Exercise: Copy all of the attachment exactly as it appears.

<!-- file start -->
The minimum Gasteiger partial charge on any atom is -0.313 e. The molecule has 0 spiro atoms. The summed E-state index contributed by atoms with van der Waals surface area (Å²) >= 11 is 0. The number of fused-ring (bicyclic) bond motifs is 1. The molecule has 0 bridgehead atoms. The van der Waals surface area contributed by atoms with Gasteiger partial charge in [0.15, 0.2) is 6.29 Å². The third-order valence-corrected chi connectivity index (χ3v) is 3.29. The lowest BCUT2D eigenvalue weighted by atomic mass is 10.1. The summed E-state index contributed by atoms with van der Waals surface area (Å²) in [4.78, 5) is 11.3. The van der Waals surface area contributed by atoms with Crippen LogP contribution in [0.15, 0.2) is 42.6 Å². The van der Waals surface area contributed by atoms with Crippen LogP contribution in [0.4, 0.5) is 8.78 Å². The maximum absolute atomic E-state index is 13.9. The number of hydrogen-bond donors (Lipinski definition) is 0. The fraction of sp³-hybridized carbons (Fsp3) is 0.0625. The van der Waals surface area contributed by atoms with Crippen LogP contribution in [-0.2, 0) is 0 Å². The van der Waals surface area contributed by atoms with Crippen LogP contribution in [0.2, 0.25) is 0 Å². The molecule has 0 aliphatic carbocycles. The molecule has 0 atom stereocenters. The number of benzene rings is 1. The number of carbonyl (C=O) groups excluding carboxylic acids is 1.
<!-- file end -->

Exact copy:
The minimum Gasteiger partial charge on any atom is -0.313 e. The molecule has 0 spiro atoms. The summed E-state index contributed by atoms with van der Waals surface area (Å²) >= 11 is 0. The number of fused-ring (bicyclic) bond motifs is 1. The molecule has 0 bridgehead atoms. The van der Waals surface area contributed by atoms with Gasteiger partial charge in [0.15, 0.2) is 6.29 Å². The third-order valence-corrected chi connectivity index (χ3v) is 3.29. The lowest BCUT2D eigenvalue weighted by atomic mass is 10.1. The summed E-state index contributed by atoms with van der Waals surface area (Å²) in [4.78, 5) is 11.3. The van der Waals surface area contributed by atoms with Crippen LogP contribution in [0.15, 0.2) is 42.6 Å². The van der Waals surface area contributed by atoms with Crippen LogP contribution in [0.4, 0.5) is 8.78 Å². The maximum absolute atomic E-state index is 13.9. The number of hydrogen-bond donors (Lipinski definition) is 0. The fraction of sp³-hybridized carbons (Fsp3) is 0.0625. The van der Waals surface area contributed by atoms with Crippen LogP contribution in [-0.2, 0) is 0 Å². The van der Waals surface area contributed by atoms with Crippen LogP contribution in [0.2, 0.25) is 0 Å². The molecule has 0 aliphatic carbocycles. The molecule has 0 atom stereocenters. The number of benzene rings is 1. The number of carbonyl (C=O) groups excluding carboxylic acids is 1.